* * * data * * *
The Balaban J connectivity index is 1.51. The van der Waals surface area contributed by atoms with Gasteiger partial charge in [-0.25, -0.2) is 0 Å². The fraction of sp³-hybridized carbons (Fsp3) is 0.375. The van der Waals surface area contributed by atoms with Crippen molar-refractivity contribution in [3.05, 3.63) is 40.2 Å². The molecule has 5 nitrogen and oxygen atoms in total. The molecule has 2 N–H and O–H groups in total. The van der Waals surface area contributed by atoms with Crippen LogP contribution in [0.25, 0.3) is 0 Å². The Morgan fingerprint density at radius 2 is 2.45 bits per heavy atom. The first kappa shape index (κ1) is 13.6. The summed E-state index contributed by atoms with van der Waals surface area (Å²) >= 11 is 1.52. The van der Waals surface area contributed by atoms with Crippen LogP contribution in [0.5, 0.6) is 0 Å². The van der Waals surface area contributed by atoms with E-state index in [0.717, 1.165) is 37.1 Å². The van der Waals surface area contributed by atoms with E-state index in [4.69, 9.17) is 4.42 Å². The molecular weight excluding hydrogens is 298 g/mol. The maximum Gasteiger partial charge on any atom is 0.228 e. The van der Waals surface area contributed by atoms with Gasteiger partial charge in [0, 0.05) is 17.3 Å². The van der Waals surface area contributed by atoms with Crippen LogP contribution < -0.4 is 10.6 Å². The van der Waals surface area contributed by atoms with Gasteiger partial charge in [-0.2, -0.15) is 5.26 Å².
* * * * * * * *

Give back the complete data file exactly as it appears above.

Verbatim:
The Balaban J connectivity index is 1.51. The van der Waals surface area contributed by atoms with Gasteiger partial charge in [-0.25, -0.2) is 0 Å². The fraction of sp³-hybridized carbons (Fsp3) is 0.375. The van der Waals surface area contributed by atoms with Crippen molar-refractivity contribution in [3.05, 3.63) is 40.2 Å². The molecule has 5 nitrogen and oxygen atoms in total. The molecule has 2 N–H and O–H groups in total. The van der Waals surface area contributed by atoms with Crippen LogP contribution in [0.25, 0.3) is 0 Å². The Morgan fingerprint density at radius 2 is 2.45 bits per heavy atom. The first kappa shape index (κ1) is 13.6. The summed E-state index contributed by atoms with van der Waals surface area (Å²) >= 11 is 1.52. The van der Waals surface area contributed by atoms with Crippen LogP contribution in [0.5, 0.6) is 0 Å². The van der Waals surface area contributed by atoms with E-state index in [0.717, 1.165) is 37.1 Å². The van der Waals surface area contributed by atoms with E-state index in [4.69, 9.17) is 4.42 Å². The molecular weight excluding hydrogens is 298 g/mol. The maximum Gasteiger partial charge on any atom is 0.228 e. The van der Waals surface area contributed by atoms with Gasteiger partial charge in [0, 0.05) is 17.3 Å². The van der Waals surface area contributed by atoms with Crippen LogP contribution < -0.4 is 10.6 Å². The van der Waals surface area contributed by atoms with Gasteiger partial charge in [-0.2, -0.15) is 5.26 Å².